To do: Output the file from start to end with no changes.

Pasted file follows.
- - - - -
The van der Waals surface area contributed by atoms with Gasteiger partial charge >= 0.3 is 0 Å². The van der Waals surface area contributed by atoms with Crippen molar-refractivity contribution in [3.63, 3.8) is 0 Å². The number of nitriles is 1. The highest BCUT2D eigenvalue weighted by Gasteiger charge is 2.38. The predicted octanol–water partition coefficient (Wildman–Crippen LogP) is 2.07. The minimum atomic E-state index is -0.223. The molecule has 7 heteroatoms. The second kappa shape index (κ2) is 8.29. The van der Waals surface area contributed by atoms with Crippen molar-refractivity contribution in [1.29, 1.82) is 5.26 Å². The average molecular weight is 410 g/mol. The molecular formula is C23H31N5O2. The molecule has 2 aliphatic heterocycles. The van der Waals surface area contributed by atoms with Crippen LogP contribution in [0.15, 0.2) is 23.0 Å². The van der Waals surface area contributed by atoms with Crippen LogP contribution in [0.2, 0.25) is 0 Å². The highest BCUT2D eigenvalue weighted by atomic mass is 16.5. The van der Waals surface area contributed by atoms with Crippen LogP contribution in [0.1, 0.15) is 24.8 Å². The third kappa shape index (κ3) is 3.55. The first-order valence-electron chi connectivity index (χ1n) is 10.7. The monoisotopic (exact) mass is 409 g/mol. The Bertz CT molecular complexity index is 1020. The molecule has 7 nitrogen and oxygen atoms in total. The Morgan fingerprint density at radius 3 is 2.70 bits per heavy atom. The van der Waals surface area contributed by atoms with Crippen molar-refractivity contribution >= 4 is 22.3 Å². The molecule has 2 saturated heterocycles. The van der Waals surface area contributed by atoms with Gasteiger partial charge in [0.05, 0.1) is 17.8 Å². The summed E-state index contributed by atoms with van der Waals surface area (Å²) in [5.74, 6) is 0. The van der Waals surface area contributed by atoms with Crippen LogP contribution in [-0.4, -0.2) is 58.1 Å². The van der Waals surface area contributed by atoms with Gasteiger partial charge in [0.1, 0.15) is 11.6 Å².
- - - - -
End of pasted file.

The van der Waals surface area contributed by atoms with Gasteiger partial charge >= 0.3 is 0 Å². The van der Waals surface area contributed by atoms with Crippen molar-refractivity contribution in [3.63, 3.8) is 0 Å². The number of nitriles is 1. The highest BCUT2D eigenvalue weighted by Gasteiger charge is 2.38. The predicted octanol–water partition coefficient (Wildman–Crippen LogP) is 2.07. The minimum atomic E-state index is -0.223. The molecule has 7 heteroatoms. The second kappa shape index (κ2) is 8.29. The van der Waals surface area contributed by atoms with Crippen molar-refractivity contribution in [1.29, 1.82) is 5.26 Å². The average molecular weight is 410 g/mol. The molecular formula is C23H31N5O2. The molecule has 2 aliphatic heterocycles. The van der Waals surface area contributed by atoms with Crippen LogP contribution in [0.15, 0.2) is 23.0 Å². The van der Waals surface area contributed by atoms with Crippen LogP contribution in [0.2, 0.25) is 0 Å². The highest BCUT2D eigenvalue weighted by atomic mass is 16.5. The van der Waals surface area contributed by atoms with Crippen LogP contribution in [0.1, 0.15) is 24.8 Å². The third kappa shape index (κ3) is 3.55. The first-order valence-electron chi connectivity index (χ1n) is 10.7. The monoisotopic (exact) mass is 409 g/mol. The Bertz CT molecular complexity index is 1020. The molecule has 7 nitrogen and oxygen atoms in total. The Morgan fingerprint density at radius 3 is 2.70 bits per heavy atom. The van der Waals surface area contributed by atoms with Crippen molar-refractivity contribution >= 4 is 22.3 Å². The molecule has 2 saturated heterocycles. The van der Waals surface area contributed by atoms with Gasteiger partial charge in [0.05, 0.1) is 17.8 Å². The summed E-state index contributed by atoms with van der Waals surface area (Å²) in [5.74, 6) is 0. The van der Waals surface area contributed by atoms with Crippen LogP contribution in [-0.4, -0.2) is 58.1 Å². The van der Waals surface area contributed by atoms with Gasteiger partial charge in [0.1, 0.15) is 11.6 Å².